How to Play Shogi / Japanese Chess / 将棋

Shogi, also known as Japanese Chess, is the most popular chess variant native to Japan and has been around in its current form since the 16th century. One of the most exciting aspects of the game is as compared to international chess, a captured piece can be returned to the board. This allows for a highly dynamic game resulting in very few draws.



The board is composed of rectangles in a grid of 9 "ranks" (rows) and 9 "files" (columns). Pieces are played within the rectangles and with exception of the king, opposing pieces are differentiated by orientation and not by color. Each piece always points toward the opponent. On the front side in black identifying the piece is the Chinese characters used in Japanese (kanji). On the reverse side, with exception for the king and gold general, are one or two other characters in red. The red kanji indicate a piece that has been promoted and has gained increased power of movement.



The starting positions of the pieces are arranged as shown below.

Shogi Japanese Chess - Board



Shogi Japanese Chess - King

King, "Osho", 王將

A king can move one square in any direction.

Shogi Japanese Chess - Opposing King

Opposing King, "Gyokusho", 玉將

Same as above.

Shogi Japanese Chess - Gold General

Gold General ("Gold"), "Kinsho", 金将

A gold general can move one square in any direction except diagonally back.

Shogi Japanese Chess - Silver General

Silver General ("Silver"), "Ginsho", 銀将

A silver general can move one square diagonally any direction or one space forward.

Shogi Japanese Chess - Promoted Silver

Promoted Silver, "Narigin", 成銀

A promoted silver moves the same as gold general.

Shogi Japanese Chess - Knight

Knight, "Keima", 桂馬

A knight can jump one square forward, plus one square diagonally forward. It is the only piece allowed to jump other pieces in its path.

Shogi Japanese Chess - Promoted Knight

Promoted Knight, "Narikei", 成桂

A promoted knight also moves the same as gold general.

Shogi Japanese Chess - Lance

Lance, "Kyosha" 香車

A lance can move any number of free squares directly forward. It cannot move in any other direction.

Shogi Japanese Chess - Promoted Lance

Promoted Lance, "Narikyo" 成香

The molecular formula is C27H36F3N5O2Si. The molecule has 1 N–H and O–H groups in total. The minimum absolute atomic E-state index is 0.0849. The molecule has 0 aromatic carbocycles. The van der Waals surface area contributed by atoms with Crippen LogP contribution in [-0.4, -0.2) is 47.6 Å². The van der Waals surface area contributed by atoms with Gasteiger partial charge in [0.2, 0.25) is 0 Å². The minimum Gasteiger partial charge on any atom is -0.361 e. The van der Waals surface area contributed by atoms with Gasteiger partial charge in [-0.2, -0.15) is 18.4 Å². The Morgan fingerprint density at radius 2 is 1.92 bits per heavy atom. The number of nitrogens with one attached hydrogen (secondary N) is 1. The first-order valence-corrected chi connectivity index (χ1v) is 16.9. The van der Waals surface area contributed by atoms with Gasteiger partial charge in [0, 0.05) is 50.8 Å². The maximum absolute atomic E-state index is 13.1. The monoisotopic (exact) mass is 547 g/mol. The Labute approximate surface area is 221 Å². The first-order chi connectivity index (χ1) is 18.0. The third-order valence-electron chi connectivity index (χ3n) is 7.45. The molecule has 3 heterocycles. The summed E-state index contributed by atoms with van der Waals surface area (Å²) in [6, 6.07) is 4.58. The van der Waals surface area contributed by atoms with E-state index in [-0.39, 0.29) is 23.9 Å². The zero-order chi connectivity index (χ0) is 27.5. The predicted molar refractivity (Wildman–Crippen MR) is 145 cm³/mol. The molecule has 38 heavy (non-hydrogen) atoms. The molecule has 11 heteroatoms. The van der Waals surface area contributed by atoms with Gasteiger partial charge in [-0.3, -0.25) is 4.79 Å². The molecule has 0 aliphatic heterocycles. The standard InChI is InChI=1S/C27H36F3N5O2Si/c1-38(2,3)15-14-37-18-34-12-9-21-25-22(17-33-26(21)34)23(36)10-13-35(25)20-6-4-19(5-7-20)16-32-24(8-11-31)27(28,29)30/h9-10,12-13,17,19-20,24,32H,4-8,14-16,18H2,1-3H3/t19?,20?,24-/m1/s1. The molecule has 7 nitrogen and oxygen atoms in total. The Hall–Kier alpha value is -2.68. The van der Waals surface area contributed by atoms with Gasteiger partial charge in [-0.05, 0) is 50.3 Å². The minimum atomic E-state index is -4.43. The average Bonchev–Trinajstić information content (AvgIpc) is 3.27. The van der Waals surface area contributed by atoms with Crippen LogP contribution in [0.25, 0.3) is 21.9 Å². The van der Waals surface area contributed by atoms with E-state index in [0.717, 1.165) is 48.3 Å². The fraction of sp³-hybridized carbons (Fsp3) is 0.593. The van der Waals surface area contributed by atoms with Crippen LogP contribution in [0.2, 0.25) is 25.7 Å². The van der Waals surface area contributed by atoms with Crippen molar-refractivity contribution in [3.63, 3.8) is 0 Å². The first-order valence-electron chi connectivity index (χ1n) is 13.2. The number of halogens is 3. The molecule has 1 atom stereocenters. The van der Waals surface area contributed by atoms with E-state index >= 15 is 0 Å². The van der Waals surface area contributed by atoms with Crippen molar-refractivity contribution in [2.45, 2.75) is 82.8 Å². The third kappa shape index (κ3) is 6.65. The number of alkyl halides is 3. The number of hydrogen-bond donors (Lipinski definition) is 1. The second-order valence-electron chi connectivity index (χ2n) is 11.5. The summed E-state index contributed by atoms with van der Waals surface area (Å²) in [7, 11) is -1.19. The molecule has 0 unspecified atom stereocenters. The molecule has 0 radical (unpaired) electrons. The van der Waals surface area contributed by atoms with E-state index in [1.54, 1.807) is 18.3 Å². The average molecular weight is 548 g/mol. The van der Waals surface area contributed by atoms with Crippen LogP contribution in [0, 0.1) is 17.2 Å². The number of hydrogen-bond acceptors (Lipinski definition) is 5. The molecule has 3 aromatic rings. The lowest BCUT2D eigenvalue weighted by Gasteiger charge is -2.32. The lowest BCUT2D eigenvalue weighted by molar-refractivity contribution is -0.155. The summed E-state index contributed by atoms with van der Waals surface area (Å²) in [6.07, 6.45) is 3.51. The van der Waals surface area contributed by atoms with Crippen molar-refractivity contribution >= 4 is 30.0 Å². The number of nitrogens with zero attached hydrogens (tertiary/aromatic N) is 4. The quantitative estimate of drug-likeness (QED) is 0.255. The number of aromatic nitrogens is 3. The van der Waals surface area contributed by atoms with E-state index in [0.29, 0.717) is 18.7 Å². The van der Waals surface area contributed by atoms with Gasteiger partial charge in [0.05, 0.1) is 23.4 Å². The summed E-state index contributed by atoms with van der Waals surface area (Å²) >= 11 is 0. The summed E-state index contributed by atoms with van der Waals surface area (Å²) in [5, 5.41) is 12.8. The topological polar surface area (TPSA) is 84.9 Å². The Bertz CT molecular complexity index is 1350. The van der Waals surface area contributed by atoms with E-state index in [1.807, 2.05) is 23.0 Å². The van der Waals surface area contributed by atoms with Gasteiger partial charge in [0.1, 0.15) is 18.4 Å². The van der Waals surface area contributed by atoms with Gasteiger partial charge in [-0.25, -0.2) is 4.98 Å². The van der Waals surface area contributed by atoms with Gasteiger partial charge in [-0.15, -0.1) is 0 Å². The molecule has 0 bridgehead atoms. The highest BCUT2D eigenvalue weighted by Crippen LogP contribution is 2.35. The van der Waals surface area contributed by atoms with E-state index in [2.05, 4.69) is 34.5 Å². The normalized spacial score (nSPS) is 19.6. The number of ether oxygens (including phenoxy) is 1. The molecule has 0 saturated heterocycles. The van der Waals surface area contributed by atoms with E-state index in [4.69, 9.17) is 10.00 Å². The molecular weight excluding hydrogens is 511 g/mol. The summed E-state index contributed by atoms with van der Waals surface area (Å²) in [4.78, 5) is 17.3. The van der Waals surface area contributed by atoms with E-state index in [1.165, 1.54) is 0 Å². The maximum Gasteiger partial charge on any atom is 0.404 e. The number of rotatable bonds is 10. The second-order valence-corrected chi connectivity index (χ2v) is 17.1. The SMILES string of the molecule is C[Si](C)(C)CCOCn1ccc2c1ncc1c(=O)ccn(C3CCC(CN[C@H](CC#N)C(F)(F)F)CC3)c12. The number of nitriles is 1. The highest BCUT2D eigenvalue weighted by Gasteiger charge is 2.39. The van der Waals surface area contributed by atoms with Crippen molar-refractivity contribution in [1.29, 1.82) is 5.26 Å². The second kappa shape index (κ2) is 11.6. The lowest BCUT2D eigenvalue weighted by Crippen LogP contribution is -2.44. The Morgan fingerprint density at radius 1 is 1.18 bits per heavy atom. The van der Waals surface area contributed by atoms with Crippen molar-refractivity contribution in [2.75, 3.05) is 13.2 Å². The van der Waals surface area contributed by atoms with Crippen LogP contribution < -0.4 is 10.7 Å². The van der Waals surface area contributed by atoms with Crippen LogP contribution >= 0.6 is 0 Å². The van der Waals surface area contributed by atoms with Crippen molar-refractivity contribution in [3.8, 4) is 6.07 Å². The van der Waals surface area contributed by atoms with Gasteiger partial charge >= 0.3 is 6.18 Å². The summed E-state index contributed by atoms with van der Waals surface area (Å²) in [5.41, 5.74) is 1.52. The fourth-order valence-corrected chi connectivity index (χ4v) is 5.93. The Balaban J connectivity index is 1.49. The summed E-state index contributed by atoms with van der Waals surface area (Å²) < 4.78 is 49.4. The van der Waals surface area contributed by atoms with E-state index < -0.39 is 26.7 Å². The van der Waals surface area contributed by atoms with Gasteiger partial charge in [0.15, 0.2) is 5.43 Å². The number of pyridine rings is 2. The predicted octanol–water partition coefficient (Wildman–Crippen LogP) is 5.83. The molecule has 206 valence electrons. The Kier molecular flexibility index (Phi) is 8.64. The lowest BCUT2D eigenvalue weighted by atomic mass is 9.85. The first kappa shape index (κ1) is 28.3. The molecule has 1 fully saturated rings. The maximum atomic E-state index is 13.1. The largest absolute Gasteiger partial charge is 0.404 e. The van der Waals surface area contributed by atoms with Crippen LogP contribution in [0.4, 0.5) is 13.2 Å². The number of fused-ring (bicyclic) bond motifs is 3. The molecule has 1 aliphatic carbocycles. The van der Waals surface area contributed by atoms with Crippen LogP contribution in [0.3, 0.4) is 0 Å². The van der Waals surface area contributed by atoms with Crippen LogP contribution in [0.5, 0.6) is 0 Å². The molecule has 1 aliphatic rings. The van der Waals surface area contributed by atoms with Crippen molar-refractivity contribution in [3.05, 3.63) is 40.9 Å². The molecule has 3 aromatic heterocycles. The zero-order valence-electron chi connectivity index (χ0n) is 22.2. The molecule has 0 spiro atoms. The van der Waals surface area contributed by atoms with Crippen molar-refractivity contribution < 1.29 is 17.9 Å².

A promoted lance also moves the same as a gold general.

Shogi Japanese Chess - Bishop

Bishop, "Kakugyo" 角行

A bishop can move any number of free squares in any diagonal direction.

Shogi Japanese Chess - Promoted Bishop

Promoted bishop ("Horse"), "Ryuma" 龍馬

A promoted bishop can make the moves of a bishop or the moves of a king.

Shogi Japanese Chess - Rook

Rook, "Hisha" 飛車

A rook can move any number of free squares forward, backward, left or right.

Promoted Rook ("Dragon"), "Ryuo" 龍王

A promoted rook can make the moves of a rook or the moves of a king.

Pawn, "Fuhyo" 歩兵

A pawn can only move one square forward.

Promoted Pawn, "Tokin" と金

A promoted pawn also moves the same as gold general.



Each side alternates, moving one piece in each turn.

Pieces capture by using their normal moves and landing on a square occupied by an enemy piece. Captured pieces may not be hidden from view, as they can later be reintroduced into play, and have a crucial impact on the course of the game.

A player can choose to drop a captured piece as one of its own on any vacant square on the board, rather than move a piece on his or her turn. The piece is always dropped with its un-promoted value face up. A player may not drop a pawn onto a "file" which already contains one of its own pawns. This rule does not apply to files occupied by promoted pawns. Also, a pawn may not be dropped to give immediate checkmate (thus winning the game). However, other pieces may be dropped to give immediate checkmate. A final rule on dropping: no piece may be dropped onto a square from which it will have no possible future move. A pawn, knight or lance cannot be dropped onto the far rank. The knight also cannot be dropped on the 2nd furthest rank.

Each player has a promotion zone on the far third of the board, the three ranks occupied by the opposing pieces at setup. If a piatce moves (but is not dropped) into, out of, or within the zone, the player may choose to promote the piece at the end of the turn. Promotion is indicated by turning the piece over after a move, showing its promoted value (cursive side, most often in red). The piece maintains its promoted value until it is captured. If a pawn or lance reaches the far rank or a knight reaches either of the two farthest ranks, it must promote, otherwise it would have no legal move on subsequent turns.


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